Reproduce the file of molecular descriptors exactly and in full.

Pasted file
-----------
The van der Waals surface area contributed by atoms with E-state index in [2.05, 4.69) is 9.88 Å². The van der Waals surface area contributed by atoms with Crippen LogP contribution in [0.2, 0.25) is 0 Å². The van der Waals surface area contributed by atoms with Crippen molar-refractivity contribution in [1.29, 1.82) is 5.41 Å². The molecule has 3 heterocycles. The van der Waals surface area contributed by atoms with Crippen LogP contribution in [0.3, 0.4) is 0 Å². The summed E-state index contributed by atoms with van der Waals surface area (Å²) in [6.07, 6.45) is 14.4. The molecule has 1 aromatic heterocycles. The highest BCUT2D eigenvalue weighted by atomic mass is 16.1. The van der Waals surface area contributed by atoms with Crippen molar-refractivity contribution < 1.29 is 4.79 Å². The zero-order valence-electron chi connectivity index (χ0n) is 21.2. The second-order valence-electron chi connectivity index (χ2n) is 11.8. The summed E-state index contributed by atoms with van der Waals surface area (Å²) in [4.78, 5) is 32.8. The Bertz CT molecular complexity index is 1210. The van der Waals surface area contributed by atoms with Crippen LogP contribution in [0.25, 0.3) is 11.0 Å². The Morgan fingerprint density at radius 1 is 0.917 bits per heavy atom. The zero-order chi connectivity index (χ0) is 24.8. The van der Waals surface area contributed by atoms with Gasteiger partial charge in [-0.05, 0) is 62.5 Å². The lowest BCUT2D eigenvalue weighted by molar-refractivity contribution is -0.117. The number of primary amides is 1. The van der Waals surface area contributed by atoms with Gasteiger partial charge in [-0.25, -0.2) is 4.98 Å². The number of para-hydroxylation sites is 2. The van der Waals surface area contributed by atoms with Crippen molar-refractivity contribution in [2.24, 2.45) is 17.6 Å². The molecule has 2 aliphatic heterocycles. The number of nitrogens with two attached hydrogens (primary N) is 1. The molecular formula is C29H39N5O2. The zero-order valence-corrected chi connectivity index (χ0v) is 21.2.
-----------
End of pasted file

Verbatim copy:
The van der Waals surface area contributed by atoms with E-state index in [2.05, 4.69) is 9.88 Å². The van der Waals surface area contributed by atoms with Crippen LogP contribution in [0.2, 0.25) is 0 Å². The van der Waals surface area contributed by atoms with Crippen molar-refractivity contribution in [1.29, 1.82) is 5.41 Å². The molecule has 3 heterocycles. The van der Waals surface area contributed by atoms with Crippen LogP contribution in [0.3, 0.4) is 0 Å². The summed E-state index contributed by atoms with van der Waals surface area (Å²) in [6.07, 6.45) is 14.4. The molecule has 1 aromatic heterocycles. The highest BCUT2D eigenvalue weighted by atomic mass is 16.1. The van der Waals surface area contributed by atoms with Crippen molar-refractivity contribution < 1.29 is 4.79 Å². The zero-order valence-electron chi connectivity index (χ0n) is 21.2. The second-order valence-electron chi connectivity index (χ2n) is 11.8. The summed E-state index contributed by atoms with van der Waals surface area (Å²) in [4.78, 5) is 32.8. The Bertz CT molecular complexity index is 1210. The van der Waals surface area contributed by atoms with Crippen LogP contribution in [0.25, 0.3) is 11.0 Å². The Morgan fingerprint density at radius 1 is 0.917 bits per heavy atom. The zero-order chi connectivity index (χ0) is 24.8. The van der Waals surface area contributed by atoms with Gasteiger partial charge in [-0.05, 0) is 62.5 Å². The lowest BCUT2D eigenvalue weighted by molar-refractivity contribution is -0.117. The number of primary amides is 1. The van der Waals surface area contributed by atoms with Gasteiger partial charge in [-0.25, -0.2) is 4.98 Å². The number of para-hydroxylation sites is 2. The van der Waals surface area contributed by atoms with Crippen molar-refractivity contribution in [2.24, 2.45) is 17.6 Å². The molecule has 2 aliphatic heterocycles. The number of nitrogens with two attached hydrogens (primary N) is 1. The molecular formula is C29H39N5O2. The zero-order valence-corrected chi connectivity index (χ0v) is 21.2.